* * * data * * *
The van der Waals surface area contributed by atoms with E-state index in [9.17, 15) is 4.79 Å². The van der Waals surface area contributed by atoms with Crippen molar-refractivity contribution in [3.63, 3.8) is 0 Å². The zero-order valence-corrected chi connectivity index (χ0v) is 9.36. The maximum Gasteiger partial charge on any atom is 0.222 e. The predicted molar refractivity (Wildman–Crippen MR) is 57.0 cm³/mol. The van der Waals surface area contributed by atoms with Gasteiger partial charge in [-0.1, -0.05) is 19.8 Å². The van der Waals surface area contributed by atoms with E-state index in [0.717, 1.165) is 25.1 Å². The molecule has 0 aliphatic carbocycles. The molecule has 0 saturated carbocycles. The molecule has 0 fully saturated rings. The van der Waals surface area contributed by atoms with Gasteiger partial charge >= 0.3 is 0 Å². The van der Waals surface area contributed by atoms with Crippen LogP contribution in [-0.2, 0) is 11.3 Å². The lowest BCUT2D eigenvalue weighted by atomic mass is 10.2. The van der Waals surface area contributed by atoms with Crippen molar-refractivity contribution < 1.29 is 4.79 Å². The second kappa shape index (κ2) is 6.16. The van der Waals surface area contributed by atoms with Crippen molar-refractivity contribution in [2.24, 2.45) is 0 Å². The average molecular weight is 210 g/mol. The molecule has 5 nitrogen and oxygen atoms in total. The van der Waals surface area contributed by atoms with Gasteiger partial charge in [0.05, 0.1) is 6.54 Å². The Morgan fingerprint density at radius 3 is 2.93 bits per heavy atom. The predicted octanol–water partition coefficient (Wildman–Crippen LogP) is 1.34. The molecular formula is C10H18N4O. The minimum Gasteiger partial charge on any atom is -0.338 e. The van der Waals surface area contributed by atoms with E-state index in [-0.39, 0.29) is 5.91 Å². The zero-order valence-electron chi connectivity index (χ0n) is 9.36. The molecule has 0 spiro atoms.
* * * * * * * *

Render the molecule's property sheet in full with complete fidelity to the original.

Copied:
The van der Waals surface area contributed by atoms with E-state index in [9.17, 15) is 4.79 Å². The van der Waals surface area contributed by atoms with Crippen molar-refractivity contribution in [3.63, 3.8) is 0 Å². The zero-order valence-corrected chi connectivity index (χ0v) is 9.36. The maximum Gasteiger partial charge on any atom is 0.222 e. The predicted molar refractivity (Wildman–Crippen MR) is 57.0 cm³/mol. The van der Waals surface area contributed by atoms with Gasteiger partial charge in [-0.1, -0.05) is 19.8 Å². The van der Waals surface area contributed by atoms with E-state index in [0.717, 1.165) is 25.1 Å². The molecule has 0 aliphatic carbocycles. The molecule has 0 saturated carbocycles. The molecule has 0 fully saturated rings. The van der Waals surface area contributed by atoms with Gasteiger partial charge >= 0.3 is 0 Å². The van der Waals surface area contributed by atoms with Crippen LogP contribution in [-0.2, 0) is 11.3 Å². The lowest BCUT2D eigenvalue weighted by atomic mass is 10.2. The van der Waals surface area contributed by atoms with Crippen molar-refractivity contribution < 1.29 is 4.79 Å². The second kappa shape index (κ2) is 6.16. The van der Waals surface area contributed by atoms with Crippen molar-refractivity contribution in [2.24, 2.45) is 0 Å². The average molecular weight is 210 g/mol. The molecule has 5 nitrogen and oxygen atoms in total. The van der Waals surface area contributed by atoms with Gasteiger partial charge in [0.05, 0.1) is 6.54 Å². The Morgan fingerprint density at radius 3 is 2.93 bits per heavy atom. The predicted octanol–water partition coefficient (Wildman–Crippen LogP) is 1.34. The molecular formula is C10H18N4O. The minimum Gasteiger partial charge on any atom is -0.338 e. The van der Waals surface area contributed by atoms with E-state index in [-0.39, 0.29) is 5.91 Å². The zero-order valence-electron chi connectivity index (χ0n) is 9.36. The molecule has 0 spiro atoms.